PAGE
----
Tiger Fangs (1943)

TIGER FANGS (1943)
Article #1327 by Dave Sindelar
Viewing Date: 11-1-2004
Posting Date: 3-31-2005
Directed by Sam Newfield
Featuring Frank Buck, June Duprez, Duncan Renaldo

Frank Buck, hunter and lion tamer, is called to Asia to investigate a report that tigers have been attacking workers on a rubber plantation. The natives believe the tigers have been possessed by Japanese agents.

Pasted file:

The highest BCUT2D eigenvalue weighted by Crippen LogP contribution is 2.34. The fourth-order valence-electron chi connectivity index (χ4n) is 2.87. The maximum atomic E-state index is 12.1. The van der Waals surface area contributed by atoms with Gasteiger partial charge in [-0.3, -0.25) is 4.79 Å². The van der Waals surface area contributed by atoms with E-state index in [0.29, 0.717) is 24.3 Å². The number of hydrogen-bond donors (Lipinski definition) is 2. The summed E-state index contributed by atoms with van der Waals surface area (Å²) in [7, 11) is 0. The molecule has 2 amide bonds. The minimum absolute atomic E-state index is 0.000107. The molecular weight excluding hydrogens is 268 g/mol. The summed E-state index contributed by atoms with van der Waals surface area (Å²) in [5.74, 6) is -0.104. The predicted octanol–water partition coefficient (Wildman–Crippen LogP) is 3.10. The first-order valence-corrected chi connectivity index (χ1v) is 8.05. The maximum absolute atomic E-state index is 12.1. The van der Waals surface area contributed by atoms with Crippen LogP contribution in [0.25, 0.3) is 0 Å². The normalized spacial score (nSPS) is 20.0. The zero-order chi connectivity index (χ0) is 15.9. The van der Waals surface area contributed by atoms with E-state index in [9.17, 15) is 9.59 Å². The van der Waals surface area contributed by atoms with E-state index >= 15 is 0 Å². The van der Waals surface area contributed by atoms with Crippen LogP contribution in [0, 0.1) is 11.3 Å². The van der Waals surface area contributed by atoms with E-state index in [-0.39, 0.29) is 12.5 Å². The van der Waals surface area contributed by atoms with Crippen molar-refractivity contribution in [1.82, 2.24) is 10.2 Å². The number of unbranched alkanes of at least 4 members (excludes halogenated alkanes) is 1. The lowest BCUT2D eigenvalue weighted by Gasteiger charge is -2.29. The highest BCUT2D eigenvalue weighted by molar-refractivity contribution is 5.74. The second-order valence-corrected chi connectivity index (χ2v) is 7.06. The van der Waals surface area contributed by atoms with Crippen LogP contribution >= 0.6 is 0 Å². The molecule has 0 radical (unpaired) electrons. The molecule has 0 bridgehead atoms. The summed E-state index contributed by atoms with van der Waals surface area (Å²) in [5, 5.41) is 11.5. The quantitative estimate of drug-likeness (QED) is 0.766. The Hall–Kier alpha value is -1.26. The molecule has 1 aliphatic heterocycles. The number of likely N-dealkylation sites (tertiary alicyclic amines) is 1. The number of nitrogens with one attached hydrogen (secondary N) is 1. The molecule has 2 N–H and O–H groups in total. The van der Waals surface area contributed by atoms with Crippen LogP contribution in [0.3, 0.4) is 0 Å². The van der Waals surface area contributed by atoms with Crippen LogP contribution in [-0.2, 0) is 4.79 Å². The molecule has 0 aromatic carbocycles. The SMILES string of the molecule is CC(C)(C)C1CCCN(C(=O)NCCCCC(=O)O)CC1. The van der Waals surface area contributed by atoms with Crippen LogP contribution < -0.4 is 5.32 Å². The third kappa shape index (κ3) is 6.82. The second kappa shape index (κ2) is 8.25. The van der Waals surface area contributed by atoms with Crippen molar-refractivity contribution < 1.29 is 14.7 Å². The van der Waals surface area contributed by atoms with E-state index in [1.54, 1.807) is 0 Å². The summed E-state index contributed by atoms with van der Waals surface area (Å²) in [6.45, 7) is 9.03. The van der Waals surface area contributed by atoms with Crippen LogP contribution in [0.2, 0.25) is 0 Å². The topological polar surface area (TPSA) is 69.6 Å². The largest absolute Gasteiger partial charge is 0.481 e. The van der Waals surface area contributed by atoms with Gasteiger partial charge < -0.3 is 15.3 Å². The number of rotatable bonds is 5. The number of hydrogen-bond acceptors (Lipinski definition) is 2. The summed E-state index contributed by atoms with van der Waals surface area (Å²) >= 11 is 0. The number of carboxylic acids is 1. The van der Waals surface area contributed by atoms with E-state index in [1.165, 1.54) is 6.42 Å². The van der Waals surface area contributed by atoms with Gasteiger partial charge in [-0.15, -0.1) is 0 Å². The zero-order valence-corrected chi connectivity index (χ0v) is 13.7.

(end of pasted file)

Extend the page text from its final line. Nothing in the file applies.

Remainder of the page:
You can tell by the way some movies handle their fantastic elements that the final explanation is going to be much more mundane, and this one is no exception. All in all, the true explanation isn’t bad (though it is far-fetched), and it might have made for a decent movie, but this one isn’t it. It’s a little too obvious (if something is endangering the production of America’s wartime industry, and the local doctor has a German accident, who do you think will turn out to be the villain?), and the movie itself is static and dull. It also engages in some typical war era racism; the Japanese are referred to by their derogatory diminutive, and the natives refer to them as “monkey men”. It largely tries to rely on the novelty of the presence of real-life hunter and lion tamer, Frank Buck, (who doesn’t quite have the cinematic appeal of Clyde Beatty, as far as I’m concerned). All in all, it’s dull, talky and plodding. I never thought I’d say this about a jungle movie, but this is one that could have used a little more safari.

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